I spent nearly four years landscaping with native plants in a state park. Essentially I was just transplanting wild native plants and flowers into the park’s native plants landscaping area to attract beautiful species of birds and butterflies and even frogs, toads and lizards. Attracting wildlife to your yard is relatively easy to do and you can create your own native plant wildlife garden. All you have to do is find what grows wild in the nature which surrounds you. Notice what is growing where. Does it like shade? Does it like sun? Then transfer those native plants into your landscape, garden or yard in the areas of light the plant prefers. Here is a bit more on why and how to make a native plant wildlife garden.
Benefits of Native Plants Landscaping
- Attracts native species of butterflies, birds and other valuable wildlife which needs a home.
- Supports your local ecological balance.
- Naturally drought resistant (native plants are adapted well to your climate)
- Save on water bill
- Replaces non- native plants which are not supportive to wildlife, and “hog” water resources by consuming more than their fair share of water.
- Attract BENEFICIAL insects, that pollinate plants, enrich soil and feed enjoyable wildlife.
- Native plants are disease-resistant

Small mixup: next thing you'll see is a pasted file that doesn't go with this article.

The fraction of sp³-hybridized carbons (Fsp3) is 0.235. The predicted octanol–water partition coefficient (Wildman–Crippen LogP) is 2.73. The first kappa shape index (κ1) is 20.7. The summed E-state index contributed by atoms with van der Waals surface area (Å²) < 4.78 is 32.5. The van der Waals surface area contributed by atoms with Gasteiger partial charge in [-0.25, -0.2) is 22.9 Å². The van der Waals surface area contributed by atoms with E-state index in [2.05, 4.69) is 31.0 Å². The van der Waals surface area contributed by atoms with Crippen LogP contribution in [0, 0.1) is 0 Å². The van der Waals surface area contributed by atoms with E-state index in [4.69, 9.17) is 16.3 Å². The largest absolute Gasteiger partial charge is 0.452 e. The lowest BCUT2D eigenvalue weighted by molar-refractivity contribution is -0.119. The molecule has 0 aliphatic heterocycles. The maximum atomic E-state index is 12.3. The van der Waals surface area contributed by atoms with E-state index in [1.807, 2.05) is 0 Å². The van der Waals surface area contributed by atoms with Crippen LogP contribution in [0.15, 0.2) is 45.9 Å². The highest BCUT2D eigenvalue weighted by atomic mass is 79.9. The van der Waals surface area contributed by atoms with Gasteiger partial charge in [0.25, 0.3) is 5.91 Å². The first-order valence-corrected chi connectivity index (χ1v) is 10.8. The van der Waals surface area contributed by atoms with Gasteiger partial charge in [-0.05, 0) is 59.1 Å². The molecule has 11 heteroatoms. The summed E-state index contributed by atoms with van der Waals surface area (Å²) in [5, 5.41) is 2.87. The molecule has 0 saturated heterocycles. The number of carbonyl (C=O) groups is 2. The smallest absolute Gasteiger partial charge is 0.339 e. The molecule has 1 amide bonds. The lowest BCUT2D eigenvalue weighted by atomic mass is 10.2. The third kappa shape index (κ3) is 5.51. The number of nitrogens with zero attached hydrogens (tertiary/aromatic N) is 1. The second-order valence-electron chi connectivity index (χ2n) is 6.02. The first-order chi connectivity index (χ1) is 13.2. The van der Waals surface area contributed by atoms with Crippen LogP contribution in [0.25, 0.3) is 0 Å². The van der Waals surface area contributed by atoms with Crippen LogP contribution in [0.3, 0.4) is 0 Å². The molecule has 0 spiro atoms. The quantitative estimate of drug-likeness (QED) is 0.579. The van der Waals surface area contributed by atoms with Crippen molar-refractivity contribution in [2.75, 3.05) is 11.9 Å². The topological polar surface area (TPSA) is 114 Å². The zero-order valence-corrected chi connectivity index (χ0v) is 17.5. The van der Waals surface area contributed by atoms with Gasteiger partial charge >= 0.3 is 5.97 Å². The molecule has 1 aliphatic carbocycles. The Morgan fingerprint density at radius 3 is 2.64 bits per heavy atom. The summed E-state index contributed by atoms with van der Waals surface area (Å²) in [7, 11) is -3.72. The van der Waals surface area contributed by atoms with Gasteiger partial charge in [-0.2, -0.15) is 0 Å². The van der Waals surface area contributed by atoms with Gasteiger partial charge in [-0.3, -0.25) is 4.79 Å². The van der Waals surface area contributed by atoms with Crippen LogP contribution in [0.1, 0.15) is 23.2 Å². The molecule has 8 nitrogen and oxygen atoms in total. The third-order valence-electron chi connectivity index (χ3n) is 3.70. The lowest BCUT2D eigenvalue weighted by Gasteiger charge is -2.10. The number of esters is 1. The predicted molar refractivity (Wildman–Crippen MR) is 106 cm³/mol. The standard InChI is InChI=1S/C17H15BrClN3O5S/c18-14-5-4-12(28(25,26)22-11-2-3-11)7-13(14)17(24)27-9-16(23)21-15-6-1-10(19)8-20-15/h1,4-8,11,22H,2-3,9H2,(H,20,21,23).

- Native plants, once established, require little to no maintenance. LOW- MAINTENANCE.
- You can get your plants for FREE from the meadows, roadsides and woods of your own neighborhood.
Directions For Landscaping With Native Plants
To create your native plants landscaping first you will need to pick an area of your yard and gather your supplies
Supplies To Create Your Own Native Plant Wildlife Garden:
4. Bucket or box to transfer the plants in (or nursery bought native plants)
5. Prepared flower bed, or small section or spot to transfer the plants into.
6. Mulch (optional)
How to scout out and select Landscaping Native Plants
First take some time one morning or afternoon to “scout out” your plants. You are looking for plants that grow wild, but are “well behaved.” If you notice a plant grows in abundance, is aggressive or makes large colonies, growing in an “invasive” manner, you will want to shy away from those.
What you are looking for are plants which are native, they have a distinctive beauty, such as beautiful leaves or flowers. They tend to grow singly or in well-mannered groupings. For each area of the country, these plants will vary, but you will notice them as you explore your own “neck of the woods”.
Chose & Prepare A Location or Flower Bed For Your Native plant Wildlife Garden
When you have decided on a few landscaping native plants selections, you will want to decide WHERE you want to transfer them into your own garden, landscape or yard. Remember to put plants that like shade into a shady spot, while placing ones that like sun in a more open area.
Prepare your spot by removing lawn grass or other plants that would compete. Loosen up the soil with a trowel or shovel and “hand till” the soil. Native plants look lovely in terraced gardens if that is an option.
Chose Your Mulch
Choose what you want to use for mulch and have it ready, next to the spot you have prepared. Mulch can be straw, leaves from the woods, nursery mulch from the store, or, my favorite, WOODCHIPS gathered from a fallen treein the woods. You can also get wood chips from tree services which shred the trees they service and need a place to get rid of their “waste.”
Collect Your Landscaping Native Plants To be Transplanted